4. Materials and Methods

4.1. Molecular Markers

A NucleoSpinTM Tissue Kit Macherey-Nagel (Düren, Germany) was used for DNA extraction from 1 mg of on non-irradiated lyophilized leaf tissue of Lazarroz FL. Thermo Fisher K1071 (Vilnius, Lithuania) was used for the subsequent PCR following the recommendations of the manufacturer. The primers used in this study are as follows: for rbcL, rbcLaf 5′ATGTCACCACAAACAGAGACTAAAGC3′ and rbcLar 5′GTAAAATCAAGTCCACCRCG-3′ or rbcLaf 5′ATGTCACCACAAACAGAGACTAAAGC3′ and rbcLr590 5′AGTCCACCGCGTAGACATTCAT-3′; for matK, matK-xf 5′TAATTTACGATCAATTCATTC-3′ and matKr 5′ACAAGAAAGTCGAAGTAT-3′. Briefly, the PCR master mix consisted of a mixture (50 μL) containing 1X Dream Taq Master mix Thermo Fisher (Vilnius, Lithuania), 20 μM of each primer, and 5 μL of DNA (50 ng/uL). The thermocycling program was 95 °C for 5 min, 40 cycles at 95 °C for 45 s, 55 °C for 45 s and 72 °C for 1 min, and a final cycle of 72 °C for 7 min.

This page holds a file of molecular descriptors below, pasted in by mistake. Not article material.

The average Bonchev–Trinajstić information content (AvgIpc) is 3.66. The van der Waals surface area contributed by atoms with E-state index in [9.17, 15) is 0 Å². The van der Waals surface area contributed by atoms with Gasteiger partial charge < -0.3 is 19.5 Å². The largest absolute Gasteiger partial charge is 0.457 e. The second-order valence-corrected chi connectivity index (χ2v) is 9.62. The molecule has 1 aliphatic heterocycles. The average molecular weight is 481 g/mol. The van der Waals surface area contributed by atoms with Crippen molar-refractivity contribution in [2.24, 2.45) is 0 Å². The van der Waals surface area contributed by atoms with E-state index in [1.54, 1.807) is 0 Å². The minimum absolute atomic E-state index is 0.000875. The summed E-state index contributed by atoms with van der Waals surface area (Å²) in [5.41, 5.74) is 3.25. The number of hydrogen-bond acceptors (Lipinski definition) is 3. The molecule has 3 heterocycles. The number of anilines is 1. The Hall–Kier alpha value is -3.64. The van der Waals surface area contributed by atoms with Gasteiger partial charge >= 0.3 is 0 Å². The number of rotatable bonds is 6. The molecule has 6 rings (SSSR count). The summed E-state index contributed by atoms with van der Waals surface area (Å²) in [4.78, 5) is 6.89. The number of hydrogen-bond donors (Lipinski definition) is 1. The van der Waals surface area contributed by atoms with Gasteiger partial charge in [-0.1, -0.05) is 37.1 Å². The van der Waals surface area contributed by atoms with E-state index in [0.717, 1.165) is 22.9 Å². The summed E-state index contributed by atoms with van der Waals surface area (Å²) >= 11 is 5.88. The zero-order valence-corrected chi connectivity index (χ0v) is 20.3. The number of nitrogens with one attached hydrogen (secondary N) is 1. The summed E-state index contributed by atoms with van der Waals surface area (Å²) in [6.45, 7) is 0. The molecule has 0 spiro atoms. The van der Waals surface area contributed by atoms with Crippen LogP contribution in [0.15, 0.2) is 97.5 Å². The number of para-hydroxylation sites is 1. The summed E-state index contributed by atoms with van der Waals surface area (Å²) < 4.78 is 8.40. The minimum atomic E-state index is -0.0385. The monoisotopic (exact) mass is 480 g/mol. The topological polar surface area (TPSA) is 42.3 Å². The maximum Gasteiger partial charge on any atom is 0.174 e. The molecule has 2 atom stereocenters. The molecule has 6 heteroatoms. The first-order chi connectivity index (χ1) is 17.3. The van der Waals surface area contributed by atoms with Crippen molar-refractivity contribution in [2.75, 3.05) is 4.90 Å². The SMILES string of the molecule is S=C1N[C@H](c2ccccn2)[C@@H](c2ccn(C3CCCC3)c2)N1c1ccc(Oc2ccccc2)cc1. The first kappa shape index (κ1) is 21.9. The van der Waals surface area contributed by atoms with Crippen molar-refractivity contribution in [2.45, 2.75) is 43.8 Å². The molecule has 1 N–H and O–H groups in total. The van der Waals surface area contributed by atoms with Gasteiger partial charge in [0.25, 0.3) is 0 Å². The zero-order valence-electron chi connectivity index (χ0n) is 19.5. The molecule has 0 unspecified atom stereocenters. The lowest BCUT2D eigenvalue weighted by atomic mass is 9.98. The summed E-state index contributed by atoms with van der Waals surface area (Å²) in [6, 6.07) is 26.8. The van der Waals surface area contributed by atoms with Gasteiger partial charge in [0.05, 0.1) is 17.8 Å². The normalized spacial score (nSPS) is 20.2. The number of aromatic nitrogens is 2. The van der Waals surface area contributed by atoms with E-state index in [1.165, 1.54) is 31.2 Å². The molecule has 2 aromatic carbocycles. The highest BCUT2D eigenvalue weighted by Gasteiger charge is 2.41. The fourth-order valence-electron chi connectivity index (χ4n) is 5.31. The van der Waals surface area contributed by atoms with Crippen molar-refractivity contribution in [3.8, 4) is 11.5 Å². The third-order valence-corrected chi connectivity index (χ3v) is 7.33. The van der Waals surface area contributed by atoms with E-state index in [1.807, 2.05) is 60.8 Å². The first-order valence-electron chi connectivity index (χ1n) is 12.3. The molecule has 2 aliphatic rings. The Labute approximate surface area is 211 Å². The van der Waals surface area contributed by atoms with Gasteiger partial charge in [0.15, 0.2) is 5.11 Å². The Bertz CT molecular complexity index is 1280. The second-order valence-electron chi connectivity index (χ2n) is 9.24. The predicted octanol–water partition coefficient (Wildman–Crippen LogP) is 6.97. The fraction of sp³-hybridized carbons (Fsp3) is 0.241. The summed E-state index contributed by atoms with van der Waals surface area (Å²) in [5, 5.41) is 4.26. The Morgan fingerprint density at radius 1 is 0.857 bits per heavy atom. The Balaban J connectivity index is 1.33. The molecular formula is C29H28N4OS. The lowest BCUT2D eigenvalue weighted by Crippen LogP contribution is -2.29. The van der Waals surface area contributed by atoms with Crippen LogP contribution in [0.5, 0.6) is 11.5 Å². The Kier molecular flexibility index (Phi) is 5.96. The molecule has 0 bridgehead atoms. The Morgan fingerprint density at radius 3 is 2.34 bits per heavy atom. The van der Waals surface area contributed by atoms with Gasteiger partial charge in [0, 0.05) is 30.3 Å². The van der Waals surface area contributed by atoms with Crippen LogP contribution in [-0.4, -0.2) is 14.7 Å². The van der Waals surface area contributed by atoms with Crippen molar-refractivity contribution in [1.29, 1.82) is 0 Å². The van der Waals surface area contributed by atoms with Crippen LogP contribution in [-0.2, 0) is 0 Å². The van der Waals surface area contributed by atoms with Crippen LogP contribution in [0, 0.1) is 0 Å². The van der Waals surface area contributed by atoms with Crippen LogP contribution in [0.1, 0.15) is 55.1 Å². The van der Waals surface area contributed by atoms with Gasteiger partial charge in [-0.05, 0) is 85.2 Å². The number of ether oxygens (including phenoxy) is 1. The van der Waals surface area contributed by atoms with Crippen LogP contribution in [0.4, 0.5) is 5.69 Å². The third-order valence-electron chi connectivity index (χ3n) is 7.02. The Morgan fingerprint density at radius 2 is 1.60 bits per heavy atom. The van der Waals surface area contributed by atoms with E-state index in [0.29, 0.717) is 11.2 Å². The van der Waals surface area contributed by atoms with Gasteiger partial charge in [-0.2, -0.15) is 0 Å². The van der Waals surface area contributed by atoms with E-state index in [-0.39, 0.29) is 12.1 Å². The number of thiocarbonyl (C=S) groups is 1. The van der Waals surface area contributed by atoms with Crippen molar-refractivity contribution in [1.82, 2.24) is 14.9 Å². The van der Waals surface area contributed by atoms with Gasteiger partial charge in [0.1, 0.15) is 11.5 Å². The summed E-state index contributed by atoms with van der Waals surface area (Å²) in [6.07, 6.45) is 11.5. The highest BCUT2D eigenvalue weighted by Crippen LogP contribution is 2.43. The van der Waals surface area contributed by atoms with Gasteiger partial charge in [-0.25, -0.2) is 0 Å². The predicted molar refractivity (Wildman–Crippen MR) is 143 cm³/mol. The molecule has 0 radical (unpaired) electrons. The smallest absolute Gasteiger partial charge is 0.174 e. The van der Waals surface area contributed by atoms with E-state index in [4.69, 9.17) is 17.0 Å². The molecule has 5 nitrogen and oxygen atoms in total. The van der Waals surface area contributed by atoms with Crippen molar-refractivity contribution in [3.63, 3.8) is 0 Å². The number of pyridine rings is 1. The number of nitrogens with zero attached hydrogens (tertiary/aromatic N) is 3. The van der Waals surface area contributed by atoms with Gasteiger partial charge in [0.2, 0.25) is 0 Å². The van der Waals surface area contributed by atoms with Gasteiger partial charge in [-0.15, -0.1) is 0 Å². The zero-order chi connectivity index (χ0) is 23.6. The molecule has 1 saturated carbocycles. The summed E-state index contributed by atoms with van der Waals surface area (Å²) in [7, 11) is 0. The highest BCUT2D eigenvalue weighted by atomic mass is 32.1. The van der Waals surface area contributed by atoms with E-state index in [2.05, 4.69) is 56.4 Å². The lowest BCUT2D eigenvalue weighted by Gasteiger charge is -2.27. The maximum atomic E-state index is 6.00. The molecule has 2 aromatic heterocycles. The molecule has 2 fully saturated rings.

4.2. Embryogenic Calli Induction